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A Chinese nurse learning German in Beijing. Skills shortage is also a big issue in German hospitals. According to a recent report, the federal government is trying to woo nurses abroad. For example in the European countries such as Spain or Portugal - but also in the Philippines or China / Photo: Screenshot/DW

Immigration of skilled workers from non-EU countries to Germany on the rise

Last year, about 38,000 migrants from third countries received a residence permit in Germany because of their work experience and skills. Compared to 2009, it’s an increase of more than 50 percent. Most came from India, Bosnia-Herzegovina, USA, Serbia and China.

The immigration of skilled workers from non-EU countries to Germany is increasing. Last year, more than twice as many skilled workers from non-EU countries came to Germany as in 2009, according to a study published Friday (23 November) by the Bertelsmann Foundation in Gütersloh. However, this form of immigration is still at a low level.

According to the information, about 38,100 skilled immigrants from third countries received a specific residence permit in 2017. This corresponds to seven percent of the 545,000 who migrated to the country from outside the EU last year. Most of these professionals came from India, Bosnia-Herzegovina, the USA, Serbia and China.

According to the study, more people from EU countries came to Germany than from third countries in 2017 – as was the case in the years before 2015. Immigration has normalized after the wave of immigration of refugees in 2015 and 2016, according to the study. The proportion of refugees among all immigrants fell between 2015 and 2017 from 23 percent to 10 percent.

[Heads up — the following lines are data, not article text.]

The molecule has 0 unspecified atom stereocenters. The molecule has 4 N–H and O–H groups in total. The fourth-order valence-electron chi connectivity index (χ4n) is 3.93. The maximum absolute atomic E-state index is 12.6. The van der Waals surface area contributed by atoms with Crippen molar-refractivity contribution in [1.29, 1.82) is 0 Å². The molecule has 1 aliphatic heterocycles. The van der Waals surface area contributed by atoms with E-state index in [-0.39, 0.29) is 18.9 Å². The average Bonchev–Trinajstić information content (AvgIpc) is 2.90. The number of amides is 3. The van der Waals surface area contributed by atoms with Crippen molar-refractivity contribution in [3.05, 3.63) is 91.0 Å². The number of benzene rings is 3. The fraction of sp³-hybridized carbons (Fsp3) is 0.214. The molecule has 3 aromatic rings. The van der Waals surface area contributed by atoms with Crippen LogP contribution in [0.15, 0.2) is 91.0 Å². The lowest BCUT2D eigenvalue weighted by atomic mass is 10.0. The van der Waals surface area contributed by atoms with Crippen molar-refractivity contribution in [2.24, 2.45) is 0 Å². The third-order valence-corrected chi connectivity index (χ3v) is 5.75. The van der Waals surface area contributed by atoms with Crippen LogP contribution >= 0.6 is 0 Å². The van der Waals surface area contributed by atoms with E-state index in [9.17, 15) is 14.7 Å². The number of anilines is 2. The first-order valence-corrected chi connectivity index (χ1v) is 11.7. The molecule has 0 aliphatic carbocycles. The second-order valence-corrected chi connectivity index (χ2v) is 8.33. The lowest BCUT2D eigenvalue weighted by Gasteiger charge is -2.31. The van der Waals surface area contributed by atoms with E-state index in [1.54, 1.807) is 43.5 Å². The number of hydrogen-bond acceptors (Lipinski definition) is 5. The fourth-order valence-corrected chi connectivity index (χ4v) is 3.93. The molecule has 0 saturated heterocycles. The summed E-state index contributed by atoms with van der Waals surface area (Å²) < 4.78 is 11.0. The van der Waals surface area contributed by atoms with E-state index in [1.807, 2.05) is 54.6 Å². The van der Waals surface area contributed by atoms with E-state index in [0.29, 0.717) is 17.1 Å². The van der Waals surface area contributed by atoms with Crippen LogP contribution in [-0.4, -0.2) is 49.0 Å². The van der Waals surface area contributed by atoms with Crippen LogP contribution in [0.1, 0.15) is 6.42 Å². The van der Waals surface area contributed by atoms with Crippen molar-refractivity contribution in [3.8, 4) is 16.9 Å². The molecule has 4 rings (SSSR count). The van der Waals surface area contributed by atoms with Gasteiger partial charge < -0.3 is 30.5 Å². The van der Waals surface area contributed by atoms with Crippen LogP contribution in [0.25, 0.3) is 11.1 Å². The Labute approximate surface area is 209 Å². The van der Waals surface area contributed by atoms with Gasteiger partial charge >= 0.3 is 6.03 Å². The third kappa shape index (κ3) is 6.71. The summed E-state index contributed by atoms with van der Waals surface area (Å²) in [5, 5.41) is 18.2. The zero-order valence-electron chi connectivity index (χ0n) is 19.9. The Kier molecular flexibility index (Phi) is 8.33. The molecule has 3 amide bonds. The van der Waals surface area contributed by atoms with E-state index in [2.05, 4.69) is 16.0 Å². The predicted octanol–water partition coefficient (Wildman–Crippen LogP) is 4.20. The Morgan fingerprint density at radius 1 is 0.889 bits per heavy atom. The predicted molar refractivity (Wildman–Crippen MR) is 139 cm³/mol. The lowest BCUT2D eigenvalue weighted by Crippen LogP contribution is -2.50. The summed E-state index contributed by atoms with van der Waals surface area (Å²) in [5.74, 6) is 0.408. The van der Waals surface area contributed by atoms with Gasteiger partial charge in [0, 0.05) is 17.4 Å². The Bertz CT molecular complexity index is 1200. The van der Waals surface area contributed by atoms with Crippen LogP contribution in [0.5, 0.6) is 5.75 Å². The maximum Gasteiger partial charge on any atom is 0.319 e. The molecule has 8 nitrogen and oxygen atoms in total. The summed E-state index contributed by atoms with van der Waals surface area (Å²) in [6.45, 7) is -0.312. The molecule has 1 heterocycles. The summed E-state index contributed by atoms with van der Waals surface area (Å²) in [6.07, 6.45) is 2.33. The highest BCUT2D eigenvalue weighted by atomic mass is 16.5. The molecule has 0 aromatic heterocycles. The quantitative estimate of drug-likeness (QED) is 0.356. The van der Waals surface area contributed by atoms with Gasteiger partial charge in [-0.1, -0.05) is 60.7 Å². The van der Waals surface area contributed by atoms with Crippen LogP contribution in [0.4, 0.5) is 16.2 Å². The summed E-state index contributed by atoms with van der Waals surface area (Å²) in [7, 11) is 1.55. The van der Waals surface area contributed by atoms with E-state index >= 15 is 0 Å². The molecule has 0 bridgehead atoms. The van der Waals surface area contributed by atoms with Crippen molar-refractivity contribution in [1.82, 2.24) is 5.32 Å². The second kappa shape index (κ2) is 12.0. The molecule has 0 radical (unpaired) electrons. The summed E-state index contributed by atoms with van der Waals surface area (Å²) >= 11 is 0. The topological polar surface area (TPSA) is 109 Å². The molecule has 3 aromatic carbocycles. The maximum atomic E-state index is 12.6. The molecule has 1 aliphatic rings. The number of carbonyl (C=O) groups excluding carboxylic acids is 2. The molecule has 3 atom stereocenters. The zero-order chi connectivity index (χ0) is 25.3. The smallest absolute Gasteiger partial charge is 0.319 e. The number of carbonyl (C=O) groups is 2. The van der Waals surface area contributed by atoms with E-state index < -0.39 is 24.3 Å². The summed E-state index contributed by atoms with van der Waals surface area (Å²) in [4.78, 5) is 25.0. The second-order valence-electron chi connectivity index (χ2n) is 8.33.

The majority of the 635,000 people who moved to Germany from EU countries in 2017 were, according to the study, Romanians, Poles, Bulgarians, Croats and Italians.

All in all, many immigrants from EU countries are skilled workers: more than 60 percent of migrants from EU countries living in Germany, for example, have a university degree or vocational qualification.

However, Germany did not gain new skilled workers only through immigration. Students from abroad increasingly stayed on in Germany after their studies to work in the country.

Sola Jolaoso


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